In school we learned about the blockade at Yorktown which led to the surrender of Lord Cornwallis – which led to a quick end to the war for independence. We were told of the leadership of George Washington. We were told of the French hero who led French soldiers to aid us in the fight.
We were not told of the spy working with Lafayette whose information helped led Washington and Lafayette to the successful blockade of Yorktown.
Born a slave on a plantation in Virginia, James Amistead was granted permission by his master, William Armistead, to enlist in the French units fighting with the colonists for freedom from England.
The army employed James as a spy. He infiltrated General Cornwallis’ headquarters by pretending to be a runaway slave. The British welcomed him because as a native Virginian, he would know the terrain well. Armistead served as a double agent, supplying Lafayette with information on the British movements while giving the British misleading information. In this position, Armistead risked his life. He had no papers to carry showing he was a soldier and if discovered, could be hung for treason.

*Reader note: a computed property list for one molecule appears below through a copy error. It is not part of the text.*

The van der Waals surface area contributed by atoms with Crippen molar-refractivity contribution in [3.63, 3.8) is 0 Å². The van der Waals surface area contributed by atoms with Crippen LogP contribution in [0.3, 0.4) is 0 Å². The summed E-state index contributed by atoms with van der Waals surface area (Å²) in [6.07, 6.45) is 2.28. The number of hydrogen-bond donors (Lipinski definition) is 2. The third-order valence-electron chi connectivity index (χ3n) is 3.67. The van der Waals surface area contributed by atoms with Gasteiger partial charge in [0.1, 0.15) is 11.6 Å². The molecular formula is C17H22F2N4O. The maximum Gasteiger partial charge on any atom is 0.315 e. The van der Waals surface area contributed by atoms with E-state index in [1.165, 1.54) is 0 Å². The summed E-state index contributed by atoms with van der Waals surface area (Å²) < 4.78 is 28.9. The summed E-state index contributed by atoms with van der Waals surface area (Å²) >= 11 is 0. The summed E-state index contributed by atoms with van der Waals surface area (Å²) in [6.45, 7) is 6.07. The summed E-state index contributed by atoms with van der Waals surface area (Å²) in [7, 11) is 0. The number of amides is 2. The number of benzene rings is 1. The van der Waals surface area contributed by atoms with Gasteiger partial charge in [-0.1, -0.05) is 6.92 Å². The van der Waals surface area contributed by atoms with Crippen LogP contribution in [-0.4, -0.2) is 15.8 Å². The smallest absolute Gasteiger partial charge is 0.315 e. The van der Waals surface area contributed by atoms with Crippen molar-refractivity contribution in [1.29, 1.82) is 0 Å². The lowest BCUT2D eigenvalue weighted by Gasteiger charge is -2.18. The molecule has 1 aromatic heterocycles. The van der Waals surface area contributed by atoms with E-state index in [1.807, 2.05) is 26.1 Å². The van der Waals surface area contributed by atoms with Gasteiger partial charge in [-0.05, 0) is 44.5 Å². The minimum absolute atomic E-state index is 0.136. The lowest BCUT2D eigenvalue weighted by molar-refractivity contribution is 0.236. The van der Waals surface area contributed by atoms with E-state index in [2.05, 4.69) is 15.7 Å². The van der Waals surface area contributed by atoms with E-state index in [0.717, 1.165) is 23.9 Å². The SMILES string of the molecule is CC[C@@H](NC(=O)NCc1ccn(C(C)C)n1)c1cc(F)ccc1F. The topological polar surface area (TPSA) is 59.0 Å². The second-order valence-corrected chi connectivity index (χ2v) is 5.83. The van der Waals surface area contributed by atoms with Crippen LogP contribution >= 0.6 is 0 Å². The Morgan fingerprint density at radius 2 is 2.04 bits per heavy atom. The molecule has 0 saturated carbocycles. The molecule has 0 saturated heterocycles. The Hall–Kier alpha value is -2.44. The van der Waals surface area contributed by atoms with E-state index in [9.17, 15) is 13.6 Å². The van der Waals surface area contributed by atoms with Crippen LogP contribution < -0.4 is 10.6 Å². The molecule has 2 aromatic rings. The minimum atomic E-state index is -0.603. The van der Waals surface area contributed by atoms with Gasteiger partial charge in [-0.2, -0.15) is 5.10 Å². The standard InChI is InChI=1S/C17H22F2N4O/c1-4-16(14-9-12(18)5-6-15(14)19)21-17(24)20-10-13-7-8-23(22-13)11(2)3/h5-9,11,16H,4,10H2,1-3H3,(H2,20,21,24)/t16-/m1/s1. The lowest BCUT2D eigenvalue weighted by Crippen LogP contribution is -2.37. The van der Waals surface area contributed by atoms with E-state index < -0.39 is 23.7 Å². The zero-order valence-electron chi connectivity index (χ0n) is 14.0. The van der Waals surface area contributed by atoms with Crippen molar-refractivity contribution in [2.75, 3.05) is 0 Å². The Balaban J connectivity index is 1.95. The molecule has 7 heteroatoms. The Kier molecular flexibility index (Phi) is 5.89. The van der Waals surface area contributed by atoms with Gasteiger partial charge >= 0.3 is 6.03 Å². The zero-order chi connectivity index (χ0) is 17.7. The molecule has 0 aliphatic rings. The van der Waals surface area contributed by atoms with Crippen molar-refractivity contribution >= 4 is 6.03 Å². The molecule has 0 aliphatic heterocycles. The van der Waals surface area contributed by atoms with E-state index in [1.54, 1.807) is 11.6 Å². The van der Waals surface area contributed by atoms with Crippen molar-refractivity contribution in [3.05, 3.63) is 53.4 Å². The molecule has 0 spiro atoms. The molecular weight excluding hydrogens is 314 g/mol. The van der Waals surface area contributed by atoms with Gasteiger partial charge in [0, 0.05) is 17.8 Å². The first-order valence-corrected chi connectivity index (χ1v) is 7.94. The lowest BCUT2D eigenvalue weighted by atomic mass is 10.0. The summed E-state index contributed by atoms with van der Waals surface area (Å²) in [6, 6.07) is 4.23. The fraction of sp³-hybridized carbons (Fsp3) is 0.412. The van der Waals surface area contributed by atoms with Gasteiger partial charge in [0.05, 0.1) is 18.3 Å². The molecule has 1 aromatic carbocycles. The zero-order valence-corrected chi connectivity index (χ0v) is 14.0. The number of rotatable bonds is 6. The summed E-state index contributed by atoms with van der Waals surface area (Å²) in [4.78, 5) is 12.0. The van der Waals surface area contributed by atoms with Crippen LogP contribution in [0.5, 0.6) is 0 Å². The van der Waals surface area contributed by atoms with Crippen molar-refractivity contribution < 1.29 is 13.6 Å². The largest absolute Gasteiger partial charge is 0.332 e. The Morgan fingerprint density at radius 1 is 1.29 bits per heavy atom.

In 1781 the information Armistead was able to give Lafayette and Washington helped them in their plans for a blockade in Yorktown. This blockade led to the surrender of Lord Cornwallis – which quickly brought the war for dependence to an end.
So – with his help you would expect Armistead would have won his right to be free. However, because he served as a spy and not a regular soldier he was forced to return back to his master as a slave.
For over four years he continued to be a slave – having risked his life for the freedom of the colonists, but denied his own freedom. For over four years he petitioned Congress for his freedom. When Lafayette learned his comrade in arms was still a slave, he wrote to Congress and finally he won his freedom.
Armistead was able to buy a farm in Viriginia, marry and live the rest of his life as a freeman. In gratefulness Armistead added Lafayette to his name.
Another hero we were never told about in American history classes.